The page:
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|Accelerating Infrastructure Innovations|
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Publication Number: FHWA-HRT-09-014
Date: June 2009
Prefab just got easier. The Federal Highway Administration's (FHWA) new Connection Details for Prefabricated Bridge Elements and Systems manual (Pub. No. FHWA-IF-09-010) provides transportation agencies, contractors, and consultants with information on the state of the practice for accelerated bridge construction across the country. The manual features 150 connection details from a range of accelerated bridge construction projects.
"This is exactly what's needed for States, so that they can see what works and what is being done across the country," says Mary Lou Ralls of Ralls Newman LLC. "States can look at projects similar to what they would like to do and find the connection details. This will speed their design work."
The use of prefabricated bridge elements and systems, ranging from superstructures or substructures to totally prefabricated bridges, offers both faster and safer bridge construction and better quality. The prefabricated systems can be manufactured offsite at a prefabrication plant or adjacent to the project site by the contractor, under controlled conditions, and brought to the bridge location ready to install. Building in a controlled environment reduces weather-related delays and enhances constructibility, while also reducing traffic congestion and improving work zone safety. Accelerated bridge construction can also reduce life cycle costs and environmental impacts.
|"As the need to replace aging bridges grows in coming years, accelerated bridge construction is going to become even more important."|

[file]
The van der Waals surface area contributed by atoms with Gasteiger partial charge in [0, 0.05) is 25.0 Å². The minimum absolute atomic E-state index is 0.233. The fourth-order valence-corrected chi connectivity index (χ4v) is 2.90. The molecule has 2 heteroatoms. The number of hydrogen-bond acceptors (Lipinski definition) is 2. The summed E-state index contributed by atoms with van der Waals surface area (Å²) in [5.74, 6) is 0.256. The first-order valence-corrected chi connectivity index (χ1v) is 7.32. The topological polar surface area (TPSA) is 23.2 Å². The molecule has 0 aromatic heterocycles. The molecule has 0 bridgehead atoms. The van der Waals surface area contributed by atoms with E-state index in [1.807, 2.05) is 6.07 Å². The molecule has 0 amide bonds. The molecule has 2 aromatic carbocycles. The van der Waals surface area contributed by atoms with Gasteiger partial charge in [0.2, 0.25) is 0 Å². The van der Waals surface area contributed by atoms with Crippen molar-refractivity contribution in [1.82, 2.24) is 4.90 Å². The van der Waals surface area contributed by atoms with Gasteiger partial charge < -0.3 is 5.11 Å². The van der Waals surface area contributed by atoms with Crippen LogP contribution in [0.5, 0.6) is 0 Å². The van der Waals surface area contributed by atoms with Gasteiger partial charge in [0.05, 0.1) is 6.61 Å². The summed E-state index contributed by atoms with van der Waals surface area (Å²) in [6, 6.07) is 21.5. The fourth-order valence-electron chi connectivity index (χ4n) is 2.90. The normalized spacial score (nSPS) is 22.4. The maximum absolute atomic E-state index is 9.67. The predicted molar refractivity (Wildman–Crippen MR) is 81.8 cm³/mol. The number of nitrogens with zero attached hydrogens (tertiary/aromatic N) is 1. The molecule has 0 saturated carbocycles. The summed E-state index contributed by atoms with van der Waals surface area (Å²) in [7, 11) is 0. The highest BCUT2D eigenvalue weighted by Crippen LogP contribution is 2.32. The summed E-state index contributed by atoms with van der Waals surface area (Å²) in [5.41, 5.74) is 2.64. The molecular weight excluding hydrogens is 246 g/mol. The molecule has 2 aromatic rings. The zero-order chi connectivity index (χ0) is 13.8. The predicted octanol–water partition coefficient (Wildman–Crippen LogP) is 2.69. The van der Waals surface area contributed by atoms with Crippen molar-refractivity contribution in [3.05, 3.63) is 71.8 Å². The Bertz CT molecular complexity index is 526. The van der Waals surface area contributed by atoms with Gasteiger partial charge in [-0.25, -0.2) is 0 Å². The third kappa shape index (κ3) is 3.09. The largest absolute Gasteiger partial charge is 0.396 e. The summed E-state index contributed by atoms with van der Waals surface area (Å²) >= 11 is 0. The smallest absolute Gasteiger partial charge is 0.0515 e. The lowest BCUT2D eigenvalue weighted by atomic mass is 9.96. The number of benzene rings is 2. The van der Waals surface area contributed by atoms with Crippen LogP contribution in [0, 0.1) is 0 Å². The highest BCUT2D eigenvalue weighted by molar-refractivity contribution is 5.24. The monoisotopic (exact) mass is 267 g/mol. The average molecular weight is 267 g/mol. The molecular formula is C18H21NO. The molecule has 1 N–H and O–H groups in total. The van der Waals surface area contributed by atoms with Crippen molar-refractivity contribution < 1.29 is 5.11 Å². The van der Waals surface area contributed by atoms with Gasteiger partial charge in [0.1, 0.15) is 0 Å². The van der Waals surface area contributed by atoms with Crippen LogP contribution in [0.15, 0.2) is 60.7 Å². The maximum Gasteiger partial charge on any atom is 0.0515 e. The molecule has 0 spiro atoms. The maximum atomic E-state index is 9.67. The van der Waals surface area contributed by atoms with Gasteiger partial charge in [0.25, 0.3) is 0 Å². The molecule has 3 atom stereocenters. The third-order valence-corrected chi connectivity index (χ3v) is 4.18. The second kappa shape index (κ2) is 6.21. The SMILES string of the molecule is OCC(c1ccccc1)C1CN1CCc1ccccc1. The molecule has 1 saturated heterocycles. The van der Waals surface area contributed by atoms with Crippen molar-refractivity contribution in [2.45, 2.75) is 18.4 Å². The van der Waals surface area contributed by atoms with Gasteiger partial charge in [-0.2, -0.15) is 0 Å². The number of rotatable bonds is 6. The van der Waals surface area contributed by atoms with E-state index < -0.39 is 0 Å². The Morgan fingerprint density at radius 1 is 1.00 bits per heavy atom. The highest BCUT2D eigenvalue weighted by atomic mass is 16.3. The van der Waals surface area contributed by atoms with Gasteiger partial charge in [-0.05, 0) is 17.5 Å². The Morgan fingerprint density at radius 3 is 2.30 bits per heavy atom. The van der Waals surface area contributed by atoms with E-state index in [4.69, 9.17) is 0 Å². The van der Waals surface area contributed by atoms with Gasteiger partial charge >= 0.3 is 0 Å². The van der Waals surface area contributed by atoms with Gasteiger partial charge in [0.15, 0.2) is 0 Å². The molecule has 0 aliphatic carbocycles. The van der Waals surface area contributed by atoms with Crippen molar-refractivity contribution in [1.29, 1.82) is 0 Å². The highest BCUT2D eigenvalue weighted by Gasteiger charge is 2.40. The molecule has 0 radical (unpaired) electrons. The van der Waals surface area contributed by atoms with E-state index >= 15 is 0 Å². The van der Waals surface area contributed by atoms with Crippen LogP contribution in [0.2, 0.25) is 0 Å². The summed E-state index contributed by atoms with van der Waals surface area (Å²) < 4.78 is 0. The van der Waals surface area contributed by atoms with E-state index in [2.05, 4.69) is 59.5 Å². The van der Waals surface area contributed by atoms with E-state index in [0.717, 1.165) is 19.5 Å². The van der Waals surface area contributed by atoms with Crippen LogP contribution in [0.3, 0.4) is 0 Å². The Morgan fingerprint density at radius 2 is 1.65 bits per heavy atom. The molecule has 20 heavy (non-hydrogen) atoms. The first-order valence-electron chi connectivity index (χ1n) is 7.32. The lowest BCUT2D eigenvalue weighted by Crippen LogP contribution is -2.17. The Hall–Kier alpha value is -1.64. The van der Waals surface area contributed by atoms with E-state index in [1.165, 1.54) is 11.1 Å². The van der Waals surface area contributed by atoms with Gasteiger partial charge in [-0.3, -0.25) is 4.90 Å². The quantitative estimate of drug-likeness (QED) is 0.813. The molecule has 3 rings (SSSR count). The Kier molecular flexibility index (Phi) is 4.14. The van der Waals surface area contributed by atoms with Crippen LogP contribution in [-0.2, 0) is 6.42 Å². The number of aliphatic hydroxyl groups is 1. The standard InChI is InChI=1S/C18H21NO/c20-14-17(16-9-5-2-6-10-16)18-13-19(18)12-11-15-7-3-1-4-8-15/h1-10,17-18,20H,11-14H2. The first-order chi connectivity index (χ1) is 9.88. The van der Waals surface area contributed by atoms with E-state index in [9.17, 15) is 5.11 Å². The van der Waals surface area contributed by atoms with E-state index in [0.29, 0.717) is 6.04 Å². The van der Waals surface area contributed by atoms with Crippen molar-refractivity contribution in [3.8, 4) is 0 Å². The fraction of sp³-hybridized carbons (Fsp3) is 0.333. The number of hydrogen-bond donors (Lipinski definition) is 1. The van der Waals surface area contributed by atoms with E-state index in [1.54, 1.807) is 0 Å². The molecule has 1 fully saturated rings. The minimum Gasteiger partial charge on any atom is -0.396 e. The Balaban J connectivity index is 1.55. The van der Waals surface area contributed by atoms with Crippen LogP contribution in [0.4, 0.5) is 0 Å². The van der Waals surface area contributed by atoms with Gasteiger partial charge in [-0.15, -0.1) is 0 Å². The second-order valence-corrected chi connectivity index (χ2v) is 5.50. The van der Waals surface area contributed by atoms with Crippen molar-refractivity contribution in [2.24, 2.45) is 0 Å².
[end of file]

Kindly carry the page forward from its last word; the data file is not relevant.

While the manual provides some guidance on general accelerated construction techniques, it focuses on the details for connections of prefabricated bridge elements and systems. "When FHWA did a survey asking State transportation departments about the obstacles they faced in using prefabricated bridge systems, they said they did not have enough details about constructing prefabricated systems," notes Vasant Mistry of FHWA's Office of Bridge Technology. "Many people have been asking for a manual such as this. As the need to replace aging bridges grows in coming years, accelerated bridge construction is going to become even more important."
The manual is divided into four chapters, covering general topics, superstructures, substructures, and foundations. Superstructure topics include decks, beams, stringers, modular superstructure prefabricated systems, connections between superstructures and substructures, and miscellaneous superstructure details. The substructure chapter looks at piers, abutments, and wing walls, while the section on foundations covers footings and piles. The manual is organized so that bridge designers can pick and choose the details that will eventually make up the final bridge. In most cases, several options are presented for a particular connection. The details are presented on concise one-page data sheets, allowing designers to quickly build a "detail library" that is specific to the particular project.
|The Utah Department of Transportation constructed the superstructure of its new 4500 South bridge in Salt Lake City offsite over a period of 4 months in 2007|
For each connection detail included in the manual, contact information for the agency that provided the detail is listed, so that users of the manual can obtain more information if needed.
To obtain a free copy of Connection Details for Prefabricated Bridge Elements and Systems (Pub No. FHWA-IF-09-010), contact the FHWA Research, Development, and Technology Products Distribution Center, 814-239-1160 (email: Report.Center@dot.gov). The manual will be posted online in early July at www.fhwa.dot.gov/bridge. For more information about the manual, contact Vasant Mistry in FHWA's Office of Bridge Technology, 202-366-4599 (email: firstname.lastname@example.org). Information on prefabricated bridge elements and systems is also available at www.fhwa.dot.gov/bridge/accelerated/index.cfm and on FHWA's Highways for LIFE Web site at www.fhwa.dot.gov/hfl.
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